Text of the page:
Thursday, July 26, 2012

Understanding Facebook subscriber suggestions

I am sorry. I am old school, I like to understand things. I still believe that things are done for a reason. Are we not in the age of reason and knowledge?

Apparently not.

I would like to understand the criteria used by Facebook to suggest people (?) I should subscribe to.

I suppose the subscription deal is supposed to work like a twitter. I am no big fan of twitter, in fact, I find it the worst waste of time ever. We are made believe celebrities are actually writing most of the stuff, when handlers, secretaries, public relations actually do. It is mostly planned, folks.

So, I have no use for twitter. Facebook theoretically offers interaction.

The worst thing is, who are these people? I get something like dozens of suggestions a day, I do not know a single one of these persons. Why I am supposed to be subscribing to them?

No rhyme and reason. Curious that I am, I began to look into these profiles, and again, I saw no rhyme and reason.

Some of these people have not visited their profile for more than two years.

Some of them have 30 friends!

A lot of them are no more than soft porn profiles, with women (and men) clad in skimpy outfits, or totally nude but covering strategic parts with hands, toothpicks, some of them covering almost nothing. The idea is to portray huge silicon infused mammaries, or photoshop treated derrieres barely covered by thongs. Some of them are clear violation of FB's own policies, but upon writing them, they say the infringing profiles are OK!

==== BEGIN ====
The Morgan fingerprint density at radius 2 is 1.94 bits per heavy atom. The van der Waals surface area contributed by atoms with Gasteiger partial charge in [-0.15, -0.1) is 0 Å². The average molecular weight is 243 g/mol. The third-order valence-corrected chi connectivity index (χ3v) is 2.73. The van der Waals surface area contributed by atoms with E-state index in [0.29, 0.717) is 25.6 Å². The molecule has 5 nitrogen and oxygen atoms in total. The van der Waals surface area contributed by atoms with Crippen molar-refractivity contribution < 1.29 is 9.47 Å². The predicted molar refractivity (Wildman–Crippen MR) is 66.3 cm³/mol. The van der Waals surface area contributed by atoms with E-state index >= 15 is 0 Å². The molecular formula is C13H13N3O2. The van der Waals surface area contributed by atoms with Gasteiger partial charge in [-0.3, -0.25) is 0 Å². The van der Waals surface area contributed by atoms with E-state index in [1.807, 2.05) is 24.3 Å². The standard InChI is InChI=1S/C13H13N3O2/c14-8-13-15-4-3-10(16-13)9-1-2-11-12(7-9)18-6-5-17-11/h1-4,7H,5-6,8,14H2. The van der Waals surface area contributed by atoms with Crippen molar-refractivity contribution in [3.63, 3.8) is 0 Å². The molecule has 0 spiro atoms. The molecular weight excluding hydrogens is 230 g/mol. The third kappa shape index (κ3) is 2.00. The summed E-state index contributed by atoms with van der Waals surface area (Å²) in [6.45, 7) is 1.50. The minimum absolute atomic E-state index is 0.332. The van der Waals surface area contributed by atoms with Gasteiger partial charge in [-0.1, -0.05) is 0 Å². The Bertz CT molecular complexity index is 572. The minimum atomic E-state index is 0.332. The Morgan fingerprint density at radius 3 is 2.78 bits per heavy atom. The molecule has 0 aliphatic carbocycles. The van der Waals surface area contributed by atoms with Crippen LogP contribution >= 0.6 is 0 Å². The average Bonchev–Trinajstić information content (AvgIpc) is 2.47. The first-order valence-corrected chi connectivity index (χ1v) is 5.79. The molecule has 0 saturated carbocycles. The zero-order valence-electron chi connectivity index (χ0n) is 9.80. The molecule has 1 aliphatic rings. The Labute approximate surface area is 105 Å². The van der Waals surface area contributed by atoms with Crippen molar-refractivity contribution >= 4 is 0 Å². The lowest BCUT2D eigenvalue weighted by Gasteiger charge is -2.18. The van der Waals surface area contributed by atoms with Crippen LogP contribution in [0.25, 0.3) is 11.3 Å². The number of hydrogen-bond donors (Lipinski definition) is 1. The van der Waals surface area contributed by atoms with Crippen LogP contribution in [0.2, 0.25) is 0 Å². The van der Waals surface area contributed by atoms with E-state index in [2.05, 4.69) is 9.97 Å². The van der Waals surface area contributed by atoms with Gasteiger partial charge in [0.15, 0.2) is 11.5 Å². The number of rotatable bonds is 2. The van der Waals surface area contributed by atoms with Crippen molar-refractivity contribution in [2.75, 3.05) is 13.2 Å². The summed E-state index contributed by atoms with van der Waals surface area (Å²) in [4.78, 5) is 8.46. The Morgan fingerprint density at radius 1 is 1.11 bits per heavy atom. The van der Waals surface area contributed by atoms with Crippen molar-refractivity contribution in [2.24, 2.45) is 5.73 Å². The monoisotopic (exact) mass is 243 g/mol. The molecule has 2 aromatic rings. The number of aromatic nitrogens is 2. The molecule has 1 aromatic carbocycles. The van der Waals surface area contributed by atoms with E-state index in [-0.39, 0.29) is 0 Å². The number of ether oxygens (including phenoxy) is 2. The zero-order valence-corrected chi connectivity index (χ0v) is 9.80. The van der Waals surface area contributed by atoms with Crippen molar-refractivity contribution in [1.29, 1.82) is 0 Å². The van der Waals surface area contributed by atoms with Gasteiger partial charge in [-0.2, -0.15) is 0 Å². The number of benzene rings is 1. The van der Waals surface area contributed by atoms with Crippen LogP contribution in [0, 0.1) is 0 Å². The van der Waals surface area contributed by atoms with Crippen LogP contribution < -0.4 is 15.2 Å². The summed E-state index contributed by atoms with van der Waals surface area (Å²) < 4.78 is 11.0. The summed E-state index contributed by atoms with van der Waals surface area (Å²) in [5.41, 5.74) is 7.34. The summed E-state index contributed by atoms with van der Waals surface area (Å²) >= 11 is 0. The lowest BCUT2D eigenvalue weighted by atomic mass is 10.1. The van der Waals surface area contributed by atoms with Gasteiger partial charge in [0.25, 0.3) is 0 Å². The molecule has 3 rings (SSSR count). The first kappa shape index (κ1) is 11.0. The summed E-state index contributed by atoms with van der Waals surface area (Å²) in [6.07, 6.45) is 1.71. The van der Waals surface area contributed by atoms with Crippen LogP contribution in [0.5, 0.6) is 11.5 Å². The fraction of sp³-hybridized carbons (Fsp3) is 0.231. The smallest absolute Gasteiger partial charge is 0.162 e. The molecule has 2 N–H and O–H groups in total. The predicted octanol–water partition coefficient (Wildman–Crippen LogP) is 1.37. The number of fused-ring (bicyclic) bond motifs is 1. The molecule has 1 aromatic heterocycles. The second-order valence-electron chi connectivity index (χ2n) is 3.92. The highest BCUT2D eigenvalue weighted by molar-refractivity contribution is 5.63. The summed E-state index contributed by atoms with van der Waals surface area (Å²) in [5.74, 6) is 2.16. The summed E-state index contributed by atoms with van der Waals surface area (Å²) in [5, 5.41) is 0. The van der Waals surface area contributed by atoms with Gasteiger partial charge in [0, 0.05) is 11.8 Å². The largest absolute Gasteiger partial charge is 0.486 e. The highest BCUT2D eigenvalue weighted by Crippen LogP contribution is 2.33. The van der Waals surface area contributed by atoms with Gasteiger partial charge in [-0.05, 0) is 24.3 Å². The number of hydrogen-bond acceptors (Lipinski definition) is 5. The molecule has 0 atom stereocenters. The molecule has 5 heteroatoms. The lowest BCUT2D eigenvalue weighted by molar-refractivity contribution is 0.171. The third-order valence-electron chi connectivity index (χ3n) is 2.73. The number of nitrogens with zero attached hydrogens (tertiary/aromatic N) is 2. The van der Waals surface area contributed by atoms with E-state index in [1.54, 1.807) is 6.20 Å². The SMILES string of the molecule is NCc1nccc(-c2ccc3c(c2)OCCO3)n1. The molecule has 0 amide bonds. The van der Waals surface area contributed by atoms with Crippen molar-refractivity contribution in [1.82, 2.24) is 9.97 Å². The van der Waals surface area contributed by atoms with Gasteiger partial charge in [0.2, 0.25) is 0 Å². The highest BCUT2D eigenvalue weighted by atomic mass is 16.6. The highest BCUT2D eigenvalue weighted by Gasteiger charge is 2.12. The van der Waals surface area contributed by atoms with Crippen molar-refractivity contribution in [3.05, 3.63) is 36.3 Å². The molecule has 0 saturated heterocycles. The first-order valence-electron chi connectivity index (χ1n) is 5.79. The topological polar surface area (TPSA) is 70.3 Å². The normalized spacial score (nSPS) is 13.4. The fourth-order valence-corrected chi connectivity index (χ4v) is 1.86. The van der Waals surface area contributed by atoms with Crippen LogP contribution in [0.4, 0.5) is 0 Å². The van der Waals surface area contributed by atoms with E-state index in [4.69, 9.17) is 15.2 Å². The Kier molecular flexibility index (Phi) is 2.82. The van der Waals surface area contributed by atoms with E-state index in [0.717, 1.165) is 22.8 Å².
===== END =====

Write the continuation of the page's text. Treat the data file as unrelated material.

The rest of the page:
Not only that, some of these profiles contain sexy pose photographs of girls who are obviously underage, and others refers to external sexy sites.

One of them actually promoted "encounters" among the adult members.

A large number are not even people, they are clearly companies, which, again supposedly violates FB policies. Others have pictures of celebrities on the cover photo, another policy violation.

At the end of the day, nothing makes sense. These sites supposedly have algorithms that service ads, suggestions, etc based on my interests, and what I have been serviced thus far are things I am not interested on.

Therefore, if this latte-ecstasy fueled idea is to create a twitter-buster, I suppose the company should fire whoever thought of this "gem".

It is definitely creating a more negative FB experience...

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